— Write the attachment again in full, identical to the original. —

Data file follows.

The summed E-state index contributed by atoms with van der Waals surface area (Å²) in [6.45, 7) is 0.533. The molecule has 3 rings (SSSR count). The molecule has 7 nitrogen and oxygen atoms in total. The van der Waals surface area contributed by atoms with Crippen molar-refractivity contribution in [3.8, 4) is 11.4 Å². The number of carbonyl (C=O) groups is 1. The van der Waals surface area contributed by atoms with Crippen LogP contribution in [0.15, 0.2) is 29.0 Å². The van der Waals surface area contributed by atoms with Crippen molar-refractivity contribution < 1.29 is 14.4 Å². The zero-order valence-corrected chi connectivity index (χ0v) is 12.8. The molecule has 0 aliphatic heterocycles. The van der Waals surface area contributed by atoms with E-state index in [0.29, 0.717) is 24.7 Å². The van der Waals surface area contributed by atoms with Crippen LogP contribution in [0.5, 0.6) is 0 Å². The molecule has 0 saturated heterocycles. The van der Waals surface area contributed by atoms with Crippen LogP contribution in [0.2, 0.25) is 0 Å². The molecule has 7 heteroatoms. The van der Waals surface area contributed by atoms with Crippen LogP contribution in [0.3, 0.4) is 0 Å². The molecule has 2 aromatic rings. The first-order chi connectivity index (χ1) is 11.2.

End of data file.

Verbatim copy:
The summed E-state index contributed by atoms with van der Waals surface area (Å²) in [6.45, 7) is 0.533. The molecule has 3 rings (SSSR count). The molecule has 7 nitrogen and oxygen atoms in total. The van der Waals surface area contributed by atoms with Crippen molar-refractivity contribution in [3.8, 4) is 11.4 Å². The number of carbonyl (C=O) groups is 1. The van der Waals surface area contributed by atoms with Crippen LogP contribution in [0.15, 0.2) is 29.0 Å². The van der Waals surface area contributed by atoms with Crippen molar-refractivity contribution < 1.29 is 14.4 Å². The zero-order valence-corrected chi connectivity index (χ0v) is 12.8. The molecule has 0 aliphatic heterocycles. The van der Waals surface area contributed by atoms with E-state index in [0.29, 0.717) is 24.7 Å². The van der Waals surface area contributed by atoms with Crippen LogP contribution in [0.5, 0.6) is 0 Å². The molecule has 0 saturated heterocycles. The van der Waals surface area contributed by atoms with Crippen LogP contribution in [0.2, 0.25) is 0 Å². The molecule has 7 heteroatoms. The van der Waals surface area contributed by atoms with Crippen LogP contribution in [0.3, 0.4) is 0 Å². The molecule has 2 aromatic rings. The first-order chi connectivity index (χ1) is 11.2.